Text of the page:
CUMBERLAND, Md. This city nestled in the gray hills of Western Maryland was once a key railroad hub for the Union army, beset by Confederate raiders. Today, the rebel flag is again stirring trouble.
A high school principal's recent decision to ban the wearing or displaying of the Confederate flag, adopted by some white residents as a symbol of their history, has inflamed an already tense debate over racial sensitivity and freedom of speech.
Deana Bryant allowed her 16-year-old son to wear a shirt emblazoned with the flag to school one day last week in open defiance of the ban. Speaking from behind the grocery counter where she works, Bryant said the shirt is not about racism.
"It's his heritage," she said, her blue eyes flashing.
The same day, Lakeal Ellis, a nurse, kept her three daughters home from Fort Hill High School. Shaken by the escalating tension, they packed their clothes. The black family came here a little more than a year ago from the District hoping to find better schools and a quieter life.
The three girls were getting good grades at the high school. But after enduring racial slurs and harassment, sometimes at the hands of youths with Confederate flags, the Ellis family decided to give up and return to the District of Columbia.
"Everything is over with Cumberland," Ellis said. "It's not okay for my kids."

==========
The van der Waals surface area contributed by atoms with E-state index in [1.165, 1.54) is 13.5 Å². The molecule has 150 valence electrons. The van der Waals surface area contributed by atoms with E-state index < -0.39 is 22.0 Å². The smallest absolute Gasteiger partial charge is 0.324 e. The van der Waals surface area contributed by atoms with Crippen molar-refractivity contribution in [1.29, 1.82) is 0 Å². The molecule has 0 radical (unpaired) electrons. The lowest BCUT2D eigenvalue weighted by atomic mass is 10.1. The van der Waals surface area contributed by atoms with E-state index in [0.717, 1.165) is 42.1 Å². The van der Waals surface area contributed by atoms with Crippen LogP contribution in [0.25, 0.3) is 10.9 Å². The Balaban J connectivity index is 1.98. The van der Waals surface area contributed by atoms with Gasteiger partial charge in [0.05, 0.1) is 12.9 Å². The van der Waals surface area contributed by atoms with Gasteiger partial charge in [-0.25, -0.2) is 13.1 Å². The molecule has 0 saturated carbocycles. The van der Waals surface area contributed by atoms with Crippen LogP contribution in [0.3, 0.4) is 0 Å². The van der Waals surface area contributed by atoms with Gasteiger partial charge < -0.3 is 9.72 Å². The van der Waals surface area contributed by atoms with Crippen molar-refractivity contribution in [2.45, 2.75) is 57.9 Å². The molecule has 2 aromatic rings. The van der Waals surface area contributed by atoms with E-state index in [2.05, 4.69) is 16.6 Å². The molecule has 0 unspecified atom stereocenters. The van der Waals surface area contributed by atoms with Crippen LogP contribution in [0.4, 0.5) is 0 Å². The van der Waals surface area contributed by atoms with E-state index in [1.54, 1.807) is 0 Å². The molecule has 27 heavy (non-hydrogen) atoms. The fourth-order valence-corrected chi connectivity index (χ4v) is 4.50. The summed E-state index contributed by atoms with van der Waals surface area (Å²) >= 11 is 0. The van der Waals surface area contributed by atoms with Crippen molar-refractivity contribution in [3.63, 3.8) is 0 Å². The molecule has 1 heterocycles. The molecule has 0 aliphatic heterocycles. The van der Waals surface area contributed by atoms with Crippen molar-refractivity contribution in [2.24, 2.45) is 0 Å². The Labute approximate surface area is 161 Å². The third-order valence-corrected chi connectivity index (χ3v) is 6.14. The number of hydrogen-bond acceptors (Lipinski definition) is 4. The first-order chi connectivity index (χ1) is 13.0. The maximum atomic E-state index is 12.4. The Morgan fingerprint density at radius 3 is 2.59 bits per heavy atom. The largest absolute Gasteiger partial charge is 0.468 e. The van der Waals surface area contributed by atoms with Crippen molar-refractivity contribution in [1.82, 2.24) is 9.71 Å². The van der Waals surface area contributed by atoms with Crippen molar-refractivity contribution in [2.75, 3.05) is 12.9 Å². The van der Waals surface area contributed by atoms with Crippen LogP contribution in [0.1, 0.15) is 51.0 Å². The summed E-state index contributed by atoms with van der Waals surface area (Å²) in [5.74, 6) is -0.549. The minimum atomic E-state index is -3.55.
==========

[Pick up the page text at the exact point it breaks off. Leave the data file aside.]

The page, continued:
At Fort Hill, the racial taunts had been going on throughout the school year, but the problems boiled over after a boy made racist remarks to one of Ellis' daughters in the cafeteria line this month, she said. Her daughter and the boy were suspended after an argument. In response, some students started displaying the flag on their clothes and trucks in solidarity with the boy.
The principal banned the display of the flag, but tensions continued to rise. Police stepped up their presence.
"The flag turned into a weapon," said Allegany County Superintendent Bill AuMiller, who met last week with parents and students who supported wearing the flag.
"They have a First Amendment right to wear it," AuMiller said, but using it to harass and intimidate students "crossed the line." He has asked students who display the flag "to voluntarily refrain until things cool down."
At a time when Democratic presidential candidate and Illinois Sen. Barack Obama has challenged the nation to transcend racial divides, the dispute at Fort Hill High School, named for a small fortification occupied by the Union Army, harks back to the past.
Flag fans often speak of their banner as a reminder of local history, a symbol of rebellion against authority and political correctness, and pride in their rural lifestyle. But one man's symbol of pride is another man's symbol of terror, said Charles Woods, a black leader in Cumberland.
"You talk about that flag, the ugly side of people will rear its head up," he said. "That flag must be removed from school property."
Carl Snowden, civil rights director for the state attorney general's office, has received a complaint from the state and local NAACP and the Ellis family. He said he is closely monitoring the situation in Allegany County.
In January, members of several black and white congregations gathered at Cumberland's First Presbyterian Church for a service to commemorate the Rev. Martin Luther King Jr. The event was warmly received, said John Dillon, First Presbyterian's pastor. Dillon said he believes that racial divisions persist in the wider community.
"I think the vast majority of racism grows in ignorance, fear and poverty," he said. "We've got ignorance, fear and poverty in this community."
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